There are, in fact, significant errors in the above message. Quite possibly, this was copied from a real system. I would not be surprised. Either way, a quick check by an HL7 v2 expert should have uncovered some of the errors and led the author to either correct or comment on them. Not only has it not been corrected after 9 or more years, but the author has repasted this faulty message into another paper  describing how HL7 v2 messages could be mapped to FHIR. I’ve seem similar suggestions by other bloggers such as David Hay, who originally cited the same faulty message.

Readers at this stage probably think I am over-reacting to what, in many circles would be considered just an authoring oversight. No-one would complain if a blogger posted some faulty code C# or Javascript code on a web-site. But this is much different. Firstly, there aren’t many alternative sites where sample messages are available. Secondly, in this case  it is symptomatic of a culture that has long pervaded the cottage industry of health informatics. One where most of the focus is on technology development rather than clinical meaning or implementation concerns. One where standards development stops and implementation is someone else’s concern. One where nowadays XML or JSON or Java or C# or the meaning of “Health Concern” dominate rather than a concern for better patient care. One where greenfields take precedence over brownfields. One where the abstract is more palatable than the real world.

This one example of HL7 v2 has been repeated ad nauseum in books on health informatics; in university lecture notes; on the HL7 Intl wiki; and many other places. The faulty message itself has  been used for testing various HL7 code libraries and floats around on blogs and github with ne’er a comment about it’s faults. Nobody seems to notice or care. This one v2 message, and probably its CDA counterpart and its FHIR counterpart would make an excellent subject for discussing the obstacles  to interoperability. It is not just this message that is faulty. Faults exist in many of the examples I look at. Those same faults translate to faults in real messages. Some of these faults last for years. Often the more severe ones are detected in implementations and slowly  resolved, often by expensive or fragile work-arounds and hacks. There is not the money nor the proper understanding nor proper leadership/governance to do otherwise. The pain is often born by vendors or system support personnel for the receiving systems or by the burgeoning integration teams needed to monitor and map defective fields or values for each and every participating system. Interoperability by manual intervention.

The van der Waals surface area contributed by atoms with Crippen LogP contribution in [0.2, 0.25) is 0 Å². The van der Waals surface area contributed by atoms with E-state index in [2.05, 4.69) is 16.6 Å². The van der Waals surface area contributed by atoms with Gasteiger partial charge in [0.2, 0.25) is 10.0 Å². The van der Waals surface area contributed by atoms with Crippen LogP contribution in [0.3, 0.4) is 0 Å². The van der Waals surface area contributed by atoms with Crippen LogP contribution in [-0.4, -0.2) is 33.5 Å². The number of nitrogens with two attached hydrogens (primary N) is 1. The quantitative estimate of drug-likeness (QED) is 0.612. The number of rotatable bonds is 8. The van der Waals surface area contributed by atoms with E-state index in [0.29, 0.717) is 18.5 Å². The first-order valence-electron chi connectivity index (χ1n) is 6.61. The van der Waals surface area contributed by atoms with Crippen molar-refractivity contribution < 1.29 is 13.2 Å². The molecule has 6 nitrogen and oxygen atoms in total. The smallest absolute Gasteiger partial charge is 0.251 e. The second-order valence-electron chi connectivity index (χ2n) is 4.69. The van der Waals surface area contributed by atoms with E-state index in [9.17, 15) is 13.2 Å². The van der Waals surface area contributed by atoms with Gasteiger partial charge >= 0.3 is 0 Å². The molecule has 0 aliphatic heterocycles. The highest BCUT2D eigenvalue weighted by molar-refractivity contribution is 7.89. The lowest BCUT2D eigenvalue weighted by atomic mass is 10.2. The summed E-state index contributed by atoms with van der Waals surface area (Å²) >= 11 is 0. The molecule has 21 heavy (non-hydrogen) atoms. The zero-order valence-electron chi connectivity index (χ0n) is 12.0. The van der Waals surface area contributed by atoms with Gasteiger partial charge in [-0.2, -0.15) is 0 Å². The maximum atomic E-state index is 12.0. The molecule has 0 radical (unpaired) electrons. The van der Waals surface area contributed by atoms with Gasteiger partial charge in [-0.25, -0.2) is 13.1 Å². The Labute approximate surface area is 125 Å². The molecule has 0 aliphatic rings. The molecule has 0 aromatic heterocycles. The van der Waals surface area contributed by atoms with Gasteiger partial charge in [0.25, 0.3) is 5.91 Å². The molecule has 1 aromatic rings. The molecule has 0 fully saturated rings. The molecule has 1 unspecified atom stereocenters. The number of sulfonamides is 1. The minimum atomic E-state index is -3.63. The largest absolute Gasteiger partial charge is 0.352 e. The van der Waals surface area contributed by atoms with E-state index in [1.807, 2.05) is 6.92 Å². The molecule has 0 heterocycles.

When I look at sample CDA messages I often see symptoms of the same culture. Because you can’t meaningfully view the computable entries of CDA documents we end up with faulty samples scattered around the web. Even the ONC, who professes to care about interoperability posts faulty CDA samples. I looked at the first one in over 6 months and saw a number of faults at https://github.com/jddamore/HL7-Task-Force-Examples/blob/master/RESULT_BMP_with_Tropinin.xml referenced as the approved CDA Example Task Force sample.

In the past the official FHIR site had the same problem. Whilst Grahame Grieve has tried very hard to detect errors in the examples cited on the standards site, the snippets of sample resources scattered around the web often contain errors. This problem is likely to balloon as more and more budding innovators incubate their own local resources.

Yet as much as the proponents of CDA or FHIR may wish otherwise, the bulk of health information in the real world is carried in HL7 messages. Those people who suggest that these messages could be readily mapped to CDA or FHIR in many cases simply do not understand the nature of the problem. If you can’t see the issues in the above message you cannot understand the nature, nor scale of the interoperability problem.